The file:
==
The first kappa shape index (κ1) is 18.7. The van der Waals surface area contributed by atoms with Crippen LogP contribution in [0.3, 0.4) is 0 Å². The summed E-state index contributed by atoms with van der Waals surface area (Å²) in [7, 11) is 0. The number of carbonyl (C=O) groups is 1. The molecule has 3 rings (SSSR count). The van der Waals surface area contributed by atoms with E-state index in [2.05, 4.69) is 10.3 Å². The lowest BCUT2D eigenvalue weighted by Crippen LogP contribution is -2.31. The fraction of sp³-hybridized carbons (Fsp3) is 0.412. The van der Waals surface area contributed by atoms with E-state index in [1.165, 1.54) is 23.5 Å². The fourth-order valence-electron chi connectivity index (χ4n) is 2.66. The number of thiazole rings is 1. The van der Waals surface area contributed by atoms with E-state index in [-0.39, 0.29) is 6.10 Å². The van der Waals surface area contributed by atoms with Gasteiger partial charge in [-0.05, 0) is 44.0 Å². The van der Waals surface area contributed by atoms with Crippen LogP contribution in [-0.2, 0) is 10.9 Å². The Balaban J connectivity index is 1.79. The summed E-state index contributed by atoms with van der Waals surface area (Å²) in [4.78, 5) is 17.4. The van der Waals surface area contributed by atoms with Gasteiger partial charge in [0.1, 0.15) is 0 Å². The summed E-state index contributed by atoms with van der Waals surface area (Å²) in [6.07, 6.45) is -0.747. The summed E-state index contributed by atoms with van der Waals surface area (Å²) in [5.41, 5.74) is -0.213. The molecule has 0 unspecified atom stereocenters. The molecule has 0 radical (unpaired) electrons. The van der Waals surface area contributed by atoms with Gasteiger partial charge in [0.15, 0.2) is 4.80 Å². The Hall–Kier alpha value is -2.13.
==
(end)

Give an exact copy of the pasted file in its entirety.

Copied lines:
The first kappa shape index (κ1) is 18.7. The van der Waals surface area contributed by atoms with Crippen LogP contribution in [0.3, 0.4) is 0 Å². The summed E-state index contributed by atoms with van der Waals surface area (Å²) in [7, 11) is 0. The number of carbonyl (C=O) groups is 1. The molecule has 3 rings (SSSR count). The van der Waals surface area contributed by atoms with E-state index in [2.05, 4.69) is 10.3 Å². The lowest BCUT2D eigenvalue weighted by Crippen LogP contribution is -2.31. The fraction of sp³-hybridized carbons (Fsp3) is 0.412. The van der Waals surface area contributed by atoms with E-state index in [1.165, 1.54) is 23.5 Å². The fourth-order valence-electron chi connectivity index (χ4n) is 2.66. The number of thiazole rings is 1. The van der Waals surface area contributed by atoms with E-state index in [-0.39, 0.29) is 6.10 Å². The van der Waals surface area contributed by atoms with Gasteiger partial charge in [-0.05, 0) is 44.0 Å². The van der Waals surface area contributed by atoms with Crippen LogP contribution in [-0.2, 0) is 10.9 Å². The Balaban J connectivity index is 1.79. The summed E-state index contributed by atoms with van der Waals surface area (Å²) in [4.78, 5) is 17.4. The van der Waals surface area contributed by atoms with Gasteiger partial charge in [0.1, 0.15) is 0 Å². The summed E-state index contributed by atoms with van der Waals surface area (Å²) in [6.07, 6.45) is -0.747. The summed E-state index contributed by atoms with van der Waals surface area (Å²) in [5.41, 5.74) is -0.213. The molecule has 0 unspecified atom stereocenters. The molecule has 0 radical (unpaired) electrons. The van der Waals surface area contributed by atoms with Gasteiger partial charge in [0.15, 0.2) is 4.80 Å². The Hall–Kier alpha value is -2.13.